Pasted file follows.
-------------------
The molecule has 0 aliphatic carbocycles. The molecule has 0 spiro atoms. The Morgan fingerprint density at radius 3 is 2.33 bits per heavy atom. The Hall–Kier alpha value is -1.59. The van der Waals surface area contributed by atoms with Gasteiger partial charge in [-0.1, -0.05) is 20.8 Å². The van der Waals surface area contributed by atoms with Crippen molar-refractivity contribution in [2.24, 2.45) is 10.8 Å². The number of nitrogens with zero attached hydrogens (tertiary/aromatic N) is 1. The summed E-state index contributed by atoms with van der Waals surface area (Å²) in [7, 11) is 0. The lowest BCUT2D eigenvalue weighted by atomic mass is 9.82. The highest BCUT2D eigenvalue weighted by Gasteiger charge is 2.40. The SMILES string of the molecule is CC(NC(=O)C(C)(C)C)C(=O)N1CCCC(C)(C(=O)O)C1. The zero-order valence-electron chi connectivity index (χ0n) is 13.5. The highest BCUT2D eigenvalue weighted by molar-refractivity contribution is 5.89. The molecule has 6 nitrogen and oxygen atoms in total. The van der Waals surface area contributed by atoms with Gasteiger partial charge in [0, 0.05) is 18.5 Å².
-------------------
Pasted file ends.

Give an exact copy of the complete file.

The molecule has 0 aliphatic carbocycles. The molecule has 0 spiro atoms. The Morgan fingerprint density at radius 3 is 2.33 bits per heavy atom. The Hall–Kier alpha value is -1.59. The van der Waals surface area contributed by atoms with Gasteiger partial charge in [-0.1, -0.05) is 20.8 Å². The van der Waals surface area contributed by atoms with Crippen molar-refractivity contribution in [2.24, 2.45) is 10.8 Å². The number of nitrogens with zero attached hydrogens (tertiary/aromatic N) is 1. The summed E-state index contributed by atoms with van der Waals surface area (Å²) in [7, 11) is 0. The lowest BCUT2D eigenvalue weighted by atomic mass is 9.82. The highest BCUT2D eigenvalue weighted by Gasteiger charge is 2.40. The SMILES string of the molecule is CC(NC(=O)C(C)(C)C)C(=O)N1CCCC(C)(C(=O)O)C1. The zero-order valence-electron chi connectivity index (χ0n) is 13.5. The highest BCUT2D eigenvalue weighted by molar-refractivity contribution is 5.89. The molecule has 6 nitrogen and oxygen atoms in total. The van der Waals surface area contributed by atoms with Gasteiger partial charge in [0, 0.05) is 18.5 Å².